The plot thickens when Bigger meets Mr. Dalton for the first time, and also his daughter Mary Dalton. Mary brings in elements of political tensions to the novel when she asks Bigger, out of nowhere, if he belongs to a union and calls her father “Mr. Capitalist.” Bigger, noticing Mr. Dalton becoming agitated about this, also becomes angry with Mary, fearing she will make him lose his job by asking him about political things, even though he does not even know what a union is. This is more foreshadowing—something Wright seems to be particularly fond of, but critics dislike as it plays into the lack of verisimilitude in the novel. Political ideologies, specifically Communism, become a scapegoat for Bigger later.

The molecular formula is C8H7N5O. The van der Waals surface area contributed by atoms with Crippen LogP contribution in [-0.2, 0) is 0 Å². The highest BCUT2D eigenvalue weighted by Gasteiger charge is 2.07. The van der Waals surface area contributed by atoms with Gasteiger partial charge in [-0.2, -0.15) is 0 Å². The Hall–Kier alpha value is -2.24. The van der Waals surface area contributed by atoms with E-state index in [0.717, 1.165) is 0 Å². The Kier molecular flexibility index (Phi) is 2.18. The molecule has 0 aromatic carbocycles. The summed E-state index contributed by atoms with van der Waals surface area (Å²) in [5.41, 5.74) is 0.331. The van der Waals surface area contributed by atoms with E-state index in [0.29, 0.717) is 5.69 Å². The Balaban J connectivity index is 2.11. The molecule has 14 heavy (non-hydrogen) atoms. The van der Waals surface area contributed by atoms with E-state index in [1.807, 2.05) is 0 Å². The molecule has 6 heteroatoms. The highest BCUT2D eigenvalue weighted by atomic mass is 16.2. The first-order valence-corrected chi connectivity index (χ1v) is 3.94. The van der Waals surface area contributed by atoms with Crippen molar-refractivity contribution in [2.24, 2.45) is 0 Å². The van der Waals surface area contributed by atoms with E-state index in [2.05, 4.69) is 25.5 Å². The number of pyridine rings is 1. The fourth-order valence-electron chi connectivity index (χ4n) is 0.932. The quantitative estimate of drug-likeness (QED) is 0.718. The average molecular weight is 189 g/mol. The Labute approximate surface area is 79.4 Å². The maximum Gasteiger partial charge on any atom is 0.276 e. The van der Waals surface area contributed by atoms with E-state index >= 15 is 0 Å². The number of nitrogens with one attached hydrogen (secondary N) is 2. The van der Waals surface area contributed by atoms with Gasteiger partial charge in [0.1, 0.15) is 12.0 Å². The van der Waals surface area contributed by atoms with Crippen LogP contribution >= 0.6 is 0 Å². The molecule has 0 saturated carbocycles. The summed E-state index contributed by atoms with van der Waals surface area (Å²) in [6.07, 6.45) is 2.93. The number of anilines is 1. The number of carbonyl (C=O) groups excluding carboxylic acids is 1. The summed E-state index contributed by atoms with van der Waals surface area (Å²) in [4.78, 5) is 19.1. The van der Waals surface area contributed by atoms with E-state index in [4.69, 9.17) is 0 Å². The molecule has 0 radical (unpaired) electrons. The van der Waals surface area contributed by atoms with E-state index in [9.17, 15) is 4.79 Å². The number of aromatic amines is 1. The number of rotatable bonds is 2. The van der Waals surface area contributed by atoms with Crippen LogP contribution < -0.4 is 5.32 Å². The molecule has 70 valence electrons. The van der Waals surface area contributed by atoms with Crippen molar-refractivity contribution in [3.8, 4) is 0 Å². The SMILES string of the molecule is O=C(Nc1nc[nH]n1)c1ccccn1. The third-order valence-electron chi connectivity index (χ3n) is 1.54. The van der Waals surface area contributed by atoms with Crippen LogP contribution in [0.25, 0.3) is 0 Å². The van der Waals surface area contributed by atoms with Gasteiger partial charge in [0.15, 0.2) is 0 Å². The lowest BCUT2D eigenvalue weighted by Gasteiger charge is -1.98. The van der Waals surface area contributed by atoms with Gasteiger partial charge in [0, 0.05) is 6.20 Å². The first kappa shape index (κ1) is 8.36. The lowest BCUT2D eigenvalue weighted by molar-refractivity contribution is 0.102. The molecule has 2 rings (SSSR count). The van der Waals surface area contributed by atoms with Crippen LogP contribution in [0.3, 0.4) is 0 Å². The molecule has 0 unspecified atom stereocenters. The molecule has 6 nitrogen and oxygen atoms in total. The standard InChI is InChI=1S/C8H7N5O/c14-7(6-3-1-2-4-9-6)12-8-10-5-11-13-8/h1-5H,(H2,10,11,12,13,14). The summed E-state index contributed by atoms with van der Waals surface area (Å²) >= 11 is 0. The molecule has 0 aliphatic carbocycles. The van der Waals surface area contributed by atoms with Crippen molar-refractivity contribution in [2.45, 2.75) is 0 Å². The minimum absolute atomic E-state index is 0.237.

After this, Bigger is sent on his first drive as the new chauffeur. He is told to take Mary to her university, but instead, Mary convinces Bigger to take her to Jan, her friend (or boyfriend, it is largely unclear) who also shares Communist sympathies. Though racial tensions underlie Bigger’s and the Daltons’ relationship, the first explicit racial divide occurs when Bigger and Jan meet. Mary and Jan are self-proclaimed “friends to all” and support racial equality, but the way they go about it comes off in a very white-savior type of way. Bigger’s internal monologue is angry when he meets Jan, even though Jan is informal and goes out of his way to make sure Bigger knows he will treat him as a human being, because Jan has drawn the attention to their racial differences while trying to make up for them. Jan and Mary tell Bigger that they want to eat in a black neighborhood, wanting to see what it is like to live the way Bigger does. Bigger is even more angry and nervous, because first he had defied his boss’ orders, but now will also have to sit with white people at a diner in his neighborhood, where he earns lots of stares. A racial divide is also emphasized when Mary talks about how she has traveled to many places, but still does not know how people live in the black neighborhood; this shows Mary’s privilege and how she can belong anywhere, and that anywhere she goes is just a tour to her.